The next administration should develop a coherent Libya policy that includes reinvigorated diplomacy with partners in North Africa, Europe, and the Gulf (all of whom have an interest, albeit some more legitimately than others). The first step should be to enforce the existing arms embargo, with the next step being the establishment of a framework to reduce (and eventually end) the ongoing fighting. The United States should support robust UN efforts and leverage other multilateral institutions such as NATO and the European Union. When the time is right for economic support to be usefully disbursed, the United States should strongly encourage international financial institutions to devote time and resources to Libyan reconstruction.

Regional Integration

As daunting as Libya may be, regional integration in North Africa may be even more of a challenge. Some North Africans half-jokingly lament that at least under French colonial rule one could journey by train directly from Tunis to Casablanca. The International Monetary Fund (IMF) observed last year that intraregional trade is less than five percent of North African countries’ total trade, “substantially lower than in all other regional trading blocs around the world.” Continuing, the IMF report predicted that greater economic integration would create a regional economic market of nearly one hundred million people and could lead to far higher levels of foreign direct investment (FDI).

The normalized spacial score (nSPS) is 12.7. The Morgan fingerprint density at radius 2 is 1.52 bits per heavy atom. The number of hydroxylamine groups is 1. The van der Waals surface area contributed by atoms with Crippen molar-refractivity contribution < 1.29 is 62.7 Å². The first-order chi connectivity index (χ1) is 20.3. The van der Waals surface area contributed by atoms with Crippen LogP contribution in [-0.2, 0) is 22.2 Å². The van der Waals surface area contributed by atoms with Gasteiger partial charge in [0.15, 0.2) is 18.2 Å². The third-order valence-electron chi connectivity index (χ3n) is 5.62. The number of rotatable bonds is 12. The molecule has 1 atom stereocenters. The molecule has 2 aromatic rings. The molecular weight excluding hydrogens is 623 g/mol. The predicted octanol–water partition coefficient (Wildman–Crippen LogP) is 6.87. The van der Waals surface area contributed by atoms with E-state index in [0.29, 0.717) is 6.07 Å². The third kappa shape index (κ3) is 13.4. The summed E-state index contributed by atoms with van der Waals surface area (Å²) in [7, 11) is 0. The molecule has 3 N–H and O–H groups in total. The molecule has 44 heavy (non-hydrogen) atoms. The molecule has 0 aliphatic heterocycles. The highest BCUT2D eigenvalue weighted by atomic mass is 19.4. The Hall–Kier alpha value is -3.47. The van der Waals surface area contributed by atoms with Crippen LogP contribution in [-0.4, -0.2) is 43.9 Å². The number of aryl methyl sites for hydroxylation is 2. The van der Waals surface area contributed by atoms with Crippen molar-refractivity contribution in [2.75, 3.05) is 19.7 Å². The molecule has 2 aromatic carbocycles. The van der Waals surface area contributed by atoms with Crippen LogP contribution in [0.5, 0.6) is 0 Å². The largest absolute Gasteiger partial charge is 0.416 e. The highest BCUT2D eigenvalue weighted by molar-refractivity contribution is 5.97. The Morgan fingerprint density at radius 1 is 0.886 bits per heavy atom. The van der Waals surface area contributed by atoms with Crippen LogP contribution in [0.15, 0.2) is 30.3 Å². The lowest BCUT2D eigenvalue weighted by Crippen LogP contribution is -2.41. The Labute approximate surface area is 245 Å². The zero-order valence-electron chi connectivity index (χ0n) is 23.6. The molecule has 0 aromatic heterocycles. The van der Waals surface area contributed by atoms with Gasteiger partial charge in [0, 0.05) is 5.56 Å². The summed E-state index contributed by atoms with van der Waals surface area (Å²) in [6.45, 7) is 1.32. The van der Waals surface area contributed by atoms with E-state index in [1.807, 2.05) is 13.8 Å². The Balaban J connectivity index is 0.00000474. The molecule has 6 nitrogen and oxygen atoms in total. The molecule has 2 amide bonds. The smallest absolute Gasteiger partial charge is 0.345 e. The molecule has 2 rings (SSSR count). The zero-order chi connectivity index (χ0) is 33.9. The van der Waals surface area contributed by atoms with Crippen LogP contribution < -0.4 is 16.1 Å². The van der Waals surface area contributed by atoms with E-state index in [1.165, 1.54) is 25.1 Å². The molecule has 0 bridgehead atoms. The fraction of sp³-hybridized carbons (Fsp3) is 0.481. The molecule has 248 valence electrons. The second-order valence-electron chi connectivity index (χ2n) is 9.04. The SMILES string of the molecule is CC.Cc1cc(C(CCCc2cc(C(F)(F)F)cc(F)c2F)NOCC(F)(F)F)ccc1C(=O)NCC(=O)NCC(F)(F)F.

The next U.S. administration should provide incentives to each of the North African countries so that they start taking steps necessary for economic integration. U.S. incentives need not be costly: technical expertise, seed capital, investment guarantees, and a willingness to initiate FTA negotiations are measures that would not require major U.S. expenditures. And the United States would not have to shoulder the cost alone, but should instead work in concert with Europe, the IMF, the World Bank, and the African Development Bank.